Place the nesting box in a low-traffic part of the coop.,
Install the nesting box two or three feet (0.6-0.9 meters) off the ground.,
Consider building the cabinet into the outside wall of the hen house.,
Build a roost bar and a protective lip at the entrance of the nesting box.,
Introduce the chickens to the nesting box.,
Keep any eye on the box.
Finding a good location is imperative when installing nesting boxes. Place nests in the least-traveled part of the coop to prevent disturbances while hens are laying.
, This will discourage predators from invading, and it will prevent debris from collecting on the floor of the coop. You can prop it up on bricks, cinder-blocks, or tightly-pressed earth; nail it to the wall or hang it from the ceiling; put it onto (sturdy) stilts, or nail together a simple wooden base.
Make sure that the nest boxes aren’t so high that the hens have a hard time accessing them. If the nest boxes are higher than the roosts, you’ll have hens sleeping inside the nest boxes.
, Arrange the six-inch-wide back-panel door to face inward, and set the “front” of the cabinet facing outside. This way, you will be able to open both cabinet doors from outside the hen house., Put a roost bar or step in front of the entrance for the chickens to jump up onto. Make sure that there is space for the chickens to clutch the roost with their talons. Use a 2×4 plank, an old broomstick, or any sturdy wooden pole.
Add a “lip” to the front of the nesting box to keep the bedding material and/or eggs from being pushed out: affix a small (2-5 inches high) piece of wood to the front so the eggs do not fall if the chickens move.
, Encourage chickens to use nesting boxes by placing plastic eggs or golf balls in the nests to simulate recently-laid eggs. You should collect the eggs daily, but bear in mind that chickens are more likely to add to an existing clutch of eggs than to start a new one. Keep boxes clean, and do not disturb laying chickens. Once nesting boxes are accepted as a safe and serene laying site, chickens will return daily without prodding.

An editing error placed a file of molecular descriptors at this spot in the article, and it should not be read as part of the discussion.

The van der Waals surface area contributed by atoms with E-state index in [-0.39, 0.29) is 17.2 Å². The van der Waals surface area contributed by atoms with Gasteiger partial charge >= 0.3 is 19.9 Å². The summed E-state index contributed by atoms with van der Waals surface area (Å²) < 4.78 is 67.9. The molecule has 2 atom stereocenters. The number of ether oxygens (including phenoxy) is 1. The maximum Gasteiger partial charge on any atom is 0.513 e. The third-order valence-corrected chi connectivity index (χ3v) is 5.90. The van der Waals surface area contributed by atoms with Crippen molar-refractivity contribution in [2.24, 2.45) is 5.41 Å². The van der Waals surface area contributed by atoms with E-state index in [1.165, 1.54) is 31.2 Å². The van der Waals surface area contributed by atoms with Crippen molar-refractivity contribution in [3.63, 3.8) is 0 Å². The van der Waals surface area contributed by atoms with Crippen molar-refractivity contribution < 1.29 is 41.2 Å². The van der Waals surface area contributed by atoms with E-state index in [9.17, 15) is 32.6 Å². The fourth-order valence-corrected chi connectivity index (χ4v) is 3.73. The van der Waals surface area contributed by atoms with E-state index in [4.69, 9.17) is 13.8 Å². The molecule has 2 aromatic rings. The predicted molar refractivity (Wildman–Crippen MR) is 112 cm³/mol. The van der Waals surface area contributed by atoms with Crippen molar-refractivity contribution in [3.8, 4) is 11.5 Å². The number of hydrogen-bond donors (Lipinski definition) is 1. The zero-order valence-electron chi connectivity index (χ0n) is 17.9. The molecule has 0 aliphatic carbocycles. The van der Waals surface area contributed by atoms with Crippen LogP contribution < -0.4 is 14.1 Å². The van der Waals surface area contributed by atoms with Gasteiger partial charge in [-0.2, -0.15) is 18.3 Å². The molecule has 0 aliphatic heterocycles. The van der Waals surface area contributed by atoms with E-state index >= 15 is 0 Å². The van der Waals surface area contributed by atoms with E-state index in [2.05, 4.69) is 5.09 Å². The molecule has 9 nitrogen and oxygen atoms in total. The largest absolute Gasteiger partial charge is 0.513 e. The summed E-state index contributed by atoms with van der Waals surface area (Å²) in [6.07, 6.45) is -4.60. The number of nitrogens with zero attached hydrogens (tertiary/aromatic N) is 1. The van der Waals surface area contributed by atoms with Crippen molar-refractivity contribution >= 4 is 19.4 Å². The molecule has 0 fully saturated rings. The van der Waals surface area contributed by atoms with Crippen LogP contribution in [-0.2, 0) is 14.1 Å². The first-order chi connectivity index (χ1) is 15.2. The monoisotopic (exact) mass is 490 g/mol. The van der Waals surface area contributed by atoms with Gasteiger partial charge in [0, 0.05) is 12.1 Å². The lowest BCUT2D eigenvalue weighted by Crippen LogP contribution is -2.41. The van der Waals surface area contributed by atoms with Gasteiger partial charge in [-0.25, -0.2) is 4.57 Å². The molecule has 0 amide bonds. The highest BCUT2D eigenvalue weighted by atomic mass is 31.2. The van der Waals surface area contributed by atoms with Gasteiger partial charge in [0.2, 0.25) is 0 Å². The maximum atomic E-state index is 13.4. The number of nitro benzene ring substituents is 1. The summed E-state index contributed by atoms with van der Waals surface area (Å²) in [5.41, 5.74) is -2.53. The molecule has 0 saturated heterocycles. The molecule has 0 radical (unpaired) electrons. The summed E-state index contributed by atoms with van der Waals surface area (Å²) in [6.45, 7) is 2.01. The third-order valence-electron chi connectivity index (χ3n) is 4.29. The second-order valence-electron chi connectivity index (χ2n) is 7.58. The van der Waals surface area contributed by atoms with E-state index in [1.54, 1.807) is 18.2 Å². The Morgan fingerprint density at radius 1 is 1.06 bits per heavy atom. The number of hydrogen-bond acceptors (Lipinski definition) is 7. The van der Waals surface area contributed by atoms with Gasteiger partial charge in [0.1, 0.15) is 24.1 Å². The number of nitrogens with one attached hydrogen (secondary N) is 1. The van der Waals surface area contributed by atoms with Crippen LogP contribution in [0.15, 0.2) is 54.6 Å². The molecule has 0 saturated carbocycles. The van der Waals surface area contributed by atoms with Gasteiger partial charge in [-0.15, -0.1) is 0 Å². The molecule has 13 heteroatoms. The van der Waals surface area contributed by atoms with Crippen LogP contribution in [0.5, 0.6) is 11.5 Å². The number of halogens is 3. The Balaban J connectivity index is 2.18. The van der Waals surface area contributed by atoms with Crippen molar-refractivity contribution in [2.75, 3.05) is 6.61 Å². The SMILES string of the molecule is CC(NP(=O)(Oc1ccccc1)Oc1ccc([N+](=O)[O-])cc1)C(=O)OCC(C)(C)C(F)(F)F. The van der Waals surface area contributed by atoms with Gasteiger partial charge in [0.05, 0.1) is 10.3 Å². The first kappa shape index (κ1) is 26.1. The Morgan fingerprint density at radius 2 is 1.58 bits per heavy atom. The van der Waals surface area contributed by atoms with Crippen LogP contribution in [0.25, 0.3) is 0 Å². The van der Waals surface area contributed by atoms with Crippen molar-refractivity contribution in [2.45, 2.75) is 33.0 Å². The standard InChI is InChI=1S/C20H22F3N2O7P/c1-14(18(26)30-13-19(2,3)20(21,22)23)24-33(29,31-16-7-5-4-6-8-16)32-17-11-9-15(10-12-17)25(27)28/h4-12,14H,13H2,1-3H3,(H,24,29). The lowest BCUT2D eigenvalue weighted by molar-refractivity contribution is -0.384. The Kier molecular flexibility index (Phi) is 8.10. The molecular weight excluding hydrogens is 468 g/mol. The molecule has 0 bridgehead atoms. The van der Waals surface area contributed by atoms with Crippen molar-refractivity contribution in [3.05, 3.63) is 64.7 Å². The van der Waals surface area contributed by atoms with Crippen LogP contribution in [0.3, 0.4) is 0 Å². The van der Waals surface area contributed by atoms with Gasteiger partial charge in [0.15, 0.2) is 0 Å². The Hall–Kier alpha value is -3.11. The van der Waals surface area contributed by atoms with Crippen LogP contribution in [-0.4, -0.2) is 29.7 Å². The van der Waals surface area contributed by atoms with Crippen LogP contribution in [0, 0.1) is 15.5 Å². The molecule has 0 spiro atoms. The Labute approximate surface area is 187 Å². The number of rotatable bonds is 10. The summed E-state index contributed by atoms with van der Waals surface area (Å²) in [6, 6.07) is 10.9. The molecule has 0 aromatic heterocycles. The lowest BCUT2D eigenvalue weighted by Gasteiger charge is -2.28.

To introduce chickens to the nesting box, try putting them in the box at night, when they are blind. They will find their way out in the morning when they are all calm and at ease. This way, they won’t forget where to find it later on.
Nesting boxes are not meant to be used for sleeping. Encourage your chickens to use nests only for laying.
, If your hens aren’t using the nesting box, figure out where else they are laying their eggs. Try to understand why they aren’t using the nesting box. Consider comfort, safety, and ease of access. Perhaps the box is too small; too high off the ground; too open; too dirty. Make any adjustments that seem necessary to set your chickens at ease.